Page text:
Social and verbal skills developed between the third and sixth year facilitate participation in community celebrations. These include the ability to follow instructions, take turns, follow rules and take on simple responsibilities. The pre-schooler becomes keenly aware of the movements, gestures and behaviour of adults and wishes to imitate them. He derives great satisfaction from knowing what to do and doing it correctly. This sense of belonging and feeling at home in the church deeply influences the rooting of the child in the faith community.
The pre-schooler has begun to distinguish between good and bad behaviour, relating “good” to that which brings approval and recognition, and “bad” to that which brings disapproval. In a healthy, loving family relationship, there is a strong desire to please. In this desire, children can be motivated to adapt appropriate church behaviour. This is not an easy task at an age when constant physical activity is the norm. Parents find themselves frustrated with the struggle to balance a child’s needs with community expectations. The child is faced with the tension between asserting his independence and conforming to the accepted behaviour of the group. Special care must be taken not to push him so hard toward conformity that he reacts with obstinence. Parents must take comfort in the realization that they are not alone in their struggle, while members of the community must understand their responsibility in supporting parents through active participation in nurturing our little seedlings.
All adults and youth present at divine services should know that pre-schoolers learn by imitation. Thus it is our collective responsibility to provide lessons for the little eyes watching us. The children will mimic our actions and attitudes, both good and bad. How do we cross ourselves? How and where do we stand? Do we sing the responses and listen to the recited prayers? Do we conduct ourselves with reverence in this sacred place by observing the rules of good church etiquette? As a community, we create an atmosphere of prayerful and wholehearted participation in ritual prayer. In this atmosphere, our children will grow to love God and the community in which He dwells. They will feel loved and accepted in this house of God as full participants in the holy gathering, which is climaxed with the reception of Holy Communion. Sophie Koulomzin writes,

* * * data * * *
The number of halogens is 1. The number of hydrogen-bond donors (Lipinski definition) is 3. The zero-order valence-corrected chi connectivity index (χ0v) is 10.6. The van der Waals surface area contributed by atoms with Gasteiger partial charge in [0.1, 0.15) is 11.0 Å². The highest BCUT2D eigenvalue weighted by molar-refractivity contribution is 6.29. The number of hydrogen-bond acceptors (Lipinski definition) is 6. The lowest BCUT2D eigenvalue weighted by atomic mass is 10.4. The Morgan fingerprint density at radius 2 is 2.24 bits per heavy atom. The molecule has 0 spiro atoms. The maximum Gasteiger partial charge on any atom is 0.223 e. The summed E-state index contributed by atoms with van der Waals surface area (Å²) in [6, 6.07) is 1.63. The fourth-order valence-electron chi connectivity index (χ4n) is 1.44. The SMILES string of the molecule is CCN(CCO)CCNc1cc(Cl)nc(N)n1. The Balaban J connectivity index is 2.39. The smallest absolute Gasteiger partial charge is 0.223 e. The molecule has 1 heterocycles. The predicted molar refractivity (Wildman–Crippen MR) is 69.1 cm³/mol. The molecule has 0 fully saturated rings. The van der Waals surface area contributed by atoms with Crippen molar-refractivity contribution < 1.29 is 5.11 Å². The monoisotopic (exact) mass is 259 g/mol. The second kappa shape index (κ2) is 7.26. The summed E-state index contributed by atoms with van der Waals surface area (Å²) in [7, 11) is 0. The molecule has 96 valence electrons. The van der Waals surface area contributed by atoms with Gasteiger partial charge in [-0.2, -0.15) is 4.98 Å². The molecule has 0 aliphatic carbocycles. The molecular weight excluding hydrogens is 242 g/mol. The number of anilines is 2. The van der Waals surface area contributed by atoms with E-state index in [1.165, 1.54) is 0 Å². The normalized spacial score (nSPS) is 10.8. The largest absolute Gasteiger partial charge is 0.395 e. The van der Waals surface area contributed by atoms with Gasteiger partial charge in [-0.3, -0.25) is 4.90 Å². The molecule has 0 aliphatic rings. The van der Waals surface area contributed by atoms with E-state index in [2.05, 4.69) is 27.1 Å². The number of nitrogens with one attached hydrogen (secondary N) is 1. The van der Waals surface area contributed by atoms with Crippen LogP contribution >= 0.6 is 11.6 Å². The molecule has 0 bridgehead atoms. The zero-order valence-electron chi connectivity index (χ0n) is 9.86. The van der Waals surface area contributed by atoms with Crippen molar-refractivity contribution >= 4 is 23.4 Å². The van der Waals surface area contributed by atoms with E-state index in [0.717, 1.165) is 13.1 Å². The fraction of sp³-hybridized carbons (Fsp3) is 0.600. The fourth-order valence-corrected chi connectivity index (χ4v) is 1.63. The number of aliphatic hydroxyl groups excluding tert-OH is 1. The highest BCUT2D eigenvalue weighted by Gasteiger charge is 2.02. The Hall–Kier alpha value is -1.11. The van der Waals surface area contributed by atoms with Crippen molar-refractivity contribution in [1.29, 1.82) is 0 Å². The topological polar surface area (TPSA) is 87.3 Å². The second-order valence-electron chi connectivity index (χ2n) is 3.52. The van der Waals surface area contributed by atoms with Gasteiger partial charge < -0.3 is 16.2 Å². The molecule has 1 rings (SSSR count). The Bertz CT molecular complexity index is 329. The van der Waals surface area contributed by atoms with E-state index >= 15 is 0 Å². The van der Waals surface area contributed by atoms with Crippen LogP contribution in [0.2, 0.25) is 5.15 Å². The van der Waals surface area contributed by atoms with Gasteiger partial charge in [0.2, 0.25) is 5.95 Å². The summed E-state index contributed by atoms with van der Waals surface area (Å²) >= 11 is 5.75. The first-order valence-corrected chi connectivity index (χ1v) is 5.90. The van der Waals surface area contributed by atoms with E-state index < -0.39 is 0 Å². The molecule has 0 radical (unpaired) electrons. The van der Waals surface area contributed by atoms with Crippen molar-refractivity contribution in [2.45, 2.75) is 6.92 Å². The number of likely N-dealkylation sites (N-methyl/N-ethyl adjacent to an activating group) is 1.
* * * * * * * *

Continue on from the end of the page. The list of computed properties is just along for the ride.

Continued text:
A major element in the young child’s experience of church life is frequent communion. This is the point where the Holy Mystery that lies at the heart of Christian faith penetrates into the life of the child. The reality and the validity of the sacrament cannot be identified with the child’s rational understanding of it. From the reverent attitude of the parents and the congregation the child may realize that there is something special about the act. Explanation cannot go much further than saying that Holy Communion is the holy food God gives us. One can say that this is the food Jesus gave to His disciples when He had supper with them for the last time, and that every time we eat this holy food, it is like Jesus Himself giving it to us. 43

By the end of his fifth year, a child should have accumulated a wealth of religious impressions, including the colourful rituals of the feasts of Christmas, Easter, and Jordan and baptisms, weddings and perhaps funerals. These impressions, along with the love and emotional security of the family, form the foundations of all future religious development. If we deprive our children of these experiences, we are doing them a great disservice. Thus, it is imperative that parents make a commitment to providing their children with a wide scope of religious experience, forming the “spiritual unconscious” which will, in turn, feed the conscious religious growth in middle childhood and beyond.